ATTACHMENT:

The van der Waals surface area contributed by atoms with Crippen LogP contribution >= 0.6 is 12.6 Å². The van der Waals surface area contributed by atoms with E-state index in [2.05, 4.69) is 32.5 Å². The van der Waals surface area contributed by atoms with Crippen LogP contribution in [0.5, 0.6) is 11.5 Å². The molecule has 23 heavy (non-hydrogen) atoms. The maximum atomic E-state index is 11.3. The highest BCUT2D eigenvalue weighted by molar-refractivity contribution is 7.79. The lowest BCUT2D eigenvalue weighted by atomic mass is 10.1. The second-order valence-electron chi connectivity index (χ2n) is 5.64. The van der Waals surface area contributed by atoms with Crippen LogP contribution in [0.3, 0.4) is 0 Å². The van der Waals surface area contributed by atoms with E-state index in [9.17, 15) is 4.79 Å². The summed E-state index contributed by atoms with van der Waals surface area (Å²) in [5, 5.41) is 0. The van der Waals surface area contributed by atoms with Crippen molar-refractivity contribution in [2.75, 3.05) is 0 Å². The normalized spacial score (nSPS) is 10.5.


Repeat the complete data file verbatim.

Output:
The van der Waals surface area contributed by atoms with Crippen LogP contribution >= 0.6 is 12.6 Å². The van der Waals surface area contributed by atoms with E-state index in [2.05, 4.69) is 32.5 Å². The van der Waals surface area contributed by atoms with Crippen LogP contribution in [0.5, 0.6) is 11.5 Å². The molecule has 23 heavy (non-hydrogen) atoms. The maximum atomic E-state index is 11.3. The highest BCUT2D eigenvalue weighted by molar-refractivity contribution is 7.79. The lowest BCUT2D eigenvalue weighted by atomic mass is 10.1. The second-order valence-electron chi connectivity index (χ2n) is 5.64. The van der Waals surface area contributed by atoms with Crippen LogP contribution in [0.3, 0.4) is 0 Å². The van der Waals surface area contributed by atoms with E-state index in [9.17, 15) is 4.79 Å². The summed E-state index contributed by atoms with van der Waals surface area (Å²) in [5, 5.41) is 0. The van der Waals surface area contributed by atoms with Crippen molar-refractivity contribution in [2.75, 3.05) is 0 Å². The normalized spacial score (nSPS) is 10.5.